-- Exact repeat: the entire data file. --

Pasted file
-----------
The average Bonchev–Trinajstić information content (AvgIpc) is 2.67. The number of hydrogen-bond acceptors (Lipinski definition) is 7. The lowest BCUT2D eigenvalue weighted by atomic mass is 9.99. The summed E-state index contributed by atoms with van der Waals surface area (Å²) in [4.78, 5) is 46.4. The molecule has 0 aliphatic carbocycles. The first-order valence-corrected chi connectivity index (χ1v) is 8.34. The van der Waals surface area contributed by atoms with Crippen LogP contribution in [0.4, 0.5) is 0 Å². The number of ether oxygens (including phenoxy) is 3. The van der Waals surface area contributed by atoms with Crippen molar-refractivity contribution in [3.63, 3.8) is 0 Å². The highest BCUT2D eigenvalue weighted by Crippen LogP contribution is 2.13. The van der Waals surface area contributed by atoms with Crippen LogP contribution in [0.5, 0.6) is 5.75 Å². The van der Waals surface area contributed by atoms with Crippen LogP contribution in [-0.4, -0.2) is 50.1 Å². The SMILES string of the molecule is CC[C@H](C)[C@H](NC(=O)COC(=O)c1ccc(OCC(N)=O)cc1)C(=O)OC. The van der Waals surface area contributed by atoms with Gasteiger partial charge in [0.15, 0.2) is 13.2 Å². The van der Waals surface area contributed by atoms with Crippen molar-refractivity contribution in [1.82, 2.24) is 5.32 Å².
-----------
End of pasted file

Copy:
The average Bonchev–Trinajstić information content (AvgIpc) is 2.67. The number of hydrogen-bond acceptors (Lipinski definition) is 7. The lowest BCUT2D eigenvalue weighted by atomic mass is 9.99. The summed E-state index contributed by atoms with van der Waals surface area (Å²) in [4.78, 5) is 46.4. The molecule has 0 aliphatic carbocycles. The first-order valence-corrected chi connectivity index (χ1v) is 8.34. The van der Waals surface area contributed by atoms with Crippen LogP contribution in [0.4, 0.5) is 0 Å². The number of ether oxygens (including phenoxy) is 3. The van der Waals surface area contributed by atoms with Crippen molar-refractivity contribution in [3.63, 3.8) is 0 Å². The highest BCUT2D eigenvalue weighted by Crippen LogP contribution is 2.13. The van der Waals surface area contributed by atoms with Crippen LogP contribution in [0.5, 0.6) is 5.75 Å². The van der Waals surface area contributed by atoms with Crippen LogP contribution in [-0.4, -0.2) is 50.1 Å². The SMILES string of the molecule is CC[C@H](C)[C@H](NC(=O)COC(=O)c1ccc(OCC(N)=O)cc1)C(=O)OC. The van der Waals surface area contributed by atoms with Gasteiger partial charge in [0.15, 0.2) is 13.2 Å². The van der Waals surface area contributed by atoms with Crippen molar-refractivity contribution in [1.82, 2.24) is 5.32 Å².